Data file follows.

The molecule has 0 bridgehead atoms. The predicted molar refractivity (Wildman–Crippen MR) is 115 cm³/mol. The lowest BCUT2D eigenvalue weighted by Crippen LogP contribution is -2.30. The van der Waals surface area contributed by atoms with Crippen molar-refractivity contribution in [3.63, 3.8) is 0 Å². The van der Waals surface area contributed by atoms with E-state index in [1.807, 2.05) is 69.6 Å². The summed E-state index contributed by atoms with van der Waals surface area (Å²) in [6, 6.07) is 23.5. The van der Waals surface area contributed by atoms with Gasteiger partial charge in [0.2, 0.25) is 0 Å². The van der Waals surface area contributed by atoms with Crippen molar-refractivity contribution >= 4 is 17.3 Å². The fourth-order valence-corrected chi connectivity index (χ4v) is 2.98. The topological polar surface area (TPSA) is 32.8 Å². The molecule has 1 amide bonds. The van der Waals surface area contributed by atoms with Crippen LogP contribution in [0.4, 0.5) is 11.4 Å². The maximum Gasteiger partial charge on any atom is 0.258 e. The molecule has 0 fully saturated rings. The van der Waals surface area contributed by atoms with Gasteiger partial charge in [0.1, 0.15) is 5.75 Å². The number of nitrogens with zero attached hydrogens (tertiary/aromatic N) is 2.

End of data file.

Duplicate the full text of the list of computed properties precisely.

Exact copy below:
The molecule has 0 bridgehead atoms. The predicted molar refractivity (Wildman–Crippen MR) is 115 cm³/mol. The lowest BCUT2D eigenvalue weighted by Crippen LogP contribution is -2.30. The van der Waals surface area contributed by atoms with Crippen molar-refractivity contribution in [3.63, 3.8) is 0 Å². The van der Waals surface area contributed by atoms with E-state index in [1.807, 2.05) is 69.6 Å². The summed E-state index contributed by atoms with van der Waals surface area (Å²) in [6, 6.07) is 23.5. The van der Waals surface area contributed by atoms with Gasteiger partial charge in [0.2, 0.25) is 0 Å². The van der Waals surface area contributed by atoms with Crippen molar-refractivity contribution >= 4 is 17.3 Å². The fourth-order valence-corrected chi connectivity index (χ4v) is 2.98. The topological polar surface area (TPSA) is 32.8 Å². The molecule has 1 amide bonds. The van der Waals surface area contributed by atoms with Crippen LogP contribution in [0.4, 0.5) is 11.4 Å². The maximum Gasteiger partial charge on any atom is 0.258 e. The molecule has 0 fully saturated rings. The van der Waals surface area contributed by atoms with Gasteiger partial charge in [0.1, 0.15) is 5.75 Å². The number of nitrogens with zero attached hydrogens (tertiary/aromatic N) is 2.